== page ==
Author Topic: Motorising a Dahon Glide and fork modification.  (Read 2889 times)

Motorising a Dahon Glide and fork modification.
« on: 04 November, 2020, 05:28:51 pm »
As mentioned in the Grumble thread I'm looking at fitting an electric motor to my Dahon Glide to make my commute a little quicker and/or easier. I'm trying to take the quiet early train into work and cycle home to avoid the busier afternoon trains at the moment. Which is okay for now as I'm luckily only in the office two/three days a week but once that ramps up I'm not going to find the 27 mile ony-way trip sustainable.

Whilst the Dahon isn't the best bike for that sort of distance I can keep it behind my office door and not trust it to the easily accessible bike sheds.

I was happily looking at front wheel kits when I learnt that the Dahon has a narrow 74mm oln front fork and the majority of kits are for a conventional 100mm fork. But a folding bike kit with a narrow hub won't work as they are geared for 16-20" wheels and I'm running on 24". Simply re-rimming out to 24" is a bad idea or so I'm told. Unfortunately, a middrive kit won't work either due to the frame geometry around the bottom bracket.

Whilst searching around I did find aftermarket Dahon forks built to 100mm but of course they only seem to exist for their 20" models and not the 24".

So the current (ha!) plan is to get a fork that will take a 100mm hub and I've a few possible ways I could go about it that I'd like some advice with please. However I go about it I don't want a front end that'll collapse under me!:
  • I was thinking I could get the steel version of my current fork and cold set it wider. I've read of this being done on road bikes but usually only from 90/95 mm out to 100. Would going up from 74 to 100mm be too far? It feels too far. (As an aside I actually checked earlier and turns out I actually have a steel fork and not alloy like wot the Dahon site says.)
  • I've read of someone using a Tern fork and handlebar post on a Dahon bike, albeit a smaller wheeled model. Blogspot Link
    • I have found a Tern bike model that takes 24" wheels and a 100mm hub but the one place I've found the fork won't ship to the UK. And I think I'd need to buy the Tern handlepost to go with as well which is more expense.
    • The other route to go is getting a 24" fork and making it fit the Dahon headset arrangment - I've found a Schwinn childs fork new on eBay for £15. I guess my first question is is a childs fork going to be strong enough? I know kids are lighter and strain forks less but surely they're built to take some punishment? The Dahon forks have an internal thread with a copper washer and large bolt to preload the headset bearing with the base of the handlebar post clamping round the steerer like a conventional ahead stem. I've got two options here, either way I'll need to cut the steerer tube down but that's not too painful.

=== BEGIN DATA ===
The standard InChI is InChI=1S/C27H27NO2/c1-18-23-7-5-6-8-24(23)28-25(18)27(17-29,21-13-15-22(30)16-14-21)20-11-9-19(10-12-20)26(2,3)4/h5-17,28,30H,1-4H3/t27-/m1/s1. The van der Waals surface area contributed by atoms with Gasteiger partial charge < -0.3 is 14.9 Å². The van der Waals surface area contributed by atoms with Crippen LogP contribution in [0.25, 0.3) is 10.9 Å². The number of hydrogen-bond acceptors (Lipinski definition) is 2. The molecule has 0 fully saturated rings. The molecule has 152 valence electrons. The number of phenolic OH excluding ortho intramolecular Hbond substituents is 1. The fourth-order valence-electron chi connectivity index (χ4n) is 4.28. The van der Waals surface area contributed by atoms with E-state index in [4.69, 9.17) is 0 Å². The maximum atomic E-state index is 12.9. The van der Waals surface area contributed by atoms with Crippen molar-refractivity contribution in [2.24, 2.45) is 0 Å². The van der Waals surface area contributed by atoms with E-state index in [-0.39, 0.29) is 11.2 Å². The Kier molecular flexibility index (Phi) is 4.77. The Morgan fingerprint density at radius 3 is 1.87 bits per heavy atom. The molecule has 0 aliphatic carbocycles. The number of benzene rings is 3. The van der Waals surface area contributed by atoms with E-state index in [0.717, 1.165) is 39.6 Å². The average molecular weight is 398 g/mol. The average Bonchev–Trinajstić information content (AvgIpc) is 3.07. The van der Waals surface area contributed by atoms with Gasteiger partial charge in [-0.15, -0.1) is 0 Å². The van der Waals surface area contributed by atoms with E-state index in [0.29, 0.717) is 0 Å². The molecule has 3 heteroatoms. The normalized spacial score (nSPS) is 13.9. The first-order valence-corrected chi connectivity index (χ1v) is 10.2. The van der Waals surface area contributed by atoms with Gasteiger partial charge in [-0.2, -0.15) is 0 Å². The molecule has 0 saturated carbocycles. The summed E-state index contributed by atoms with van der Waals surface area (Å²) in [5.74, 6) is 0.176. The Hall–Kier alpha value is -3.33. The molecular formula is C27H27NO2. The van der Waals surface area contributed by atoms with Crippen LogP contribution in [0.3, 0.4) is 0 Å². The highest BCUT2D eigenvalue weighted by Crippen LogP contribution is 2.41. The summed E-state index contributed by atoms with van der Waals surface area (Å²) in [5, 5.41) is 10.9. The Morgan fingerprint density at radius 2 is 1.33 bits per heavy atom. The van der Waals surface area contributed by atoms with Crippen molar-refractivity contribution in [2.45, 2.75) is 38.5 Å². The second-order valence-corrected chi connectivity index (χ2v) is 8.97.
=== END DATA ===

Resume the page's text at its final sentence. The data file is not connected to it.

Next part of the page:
• I need to double check my measurements (there are four different sizes of headset bolt out there) but I could get a tap and cut an internal thread in the Schwinn fork. I think I’m looking at a 1”x26tpi – does a normal fork have enough meat to do this?
      • The Tern fork uses a standard topcap and starnut to preload its headset, I’ve had a look and I can fit a topcap in and still close the handlebar hinge on my post provided I omit the washer. Would a starnut provide enough hold? I’m sure I’ve read that a standard ahead stem, once the stem is clamped up, can have the topcap removed entirely – my workmate seemed to think that the bolt on the Dahon helps to hold the fork in but it looks to me like it’s acting like a very odd shaped ahead stem. The only difference being that the length of steerer it clamps to is only about 15-20mm with a single pinch bolt. The Tern arrangement on the other hand is a longer section of steerer and a double pinchbolt. If I could get away with using a starnut though it saves a whole step of thread cutting and it’s one less tool to buy.

A few photos of the headset arrangement to show what I'm on about:

I know converting this bike is a bit of a compromise but I got the bike for free, if I bought an electic bike I'd have to go through the faff of selling this one. The cheaper new folding bikes tend to be limited on range and pretty much all have derailleur gears, this has an internal geared hub and a partial chaincase which should help protect it from the winter skog. They also tend to have smaller wheels and having borrowed a Brompton for a week I definitely feel like larger wheels roll better and some of my route isn't wonderfully surfaced.

I mean in an ideal world I'd just go out and get a Tern Vektron but it's £3500 and I think I can do this for <£600 all up.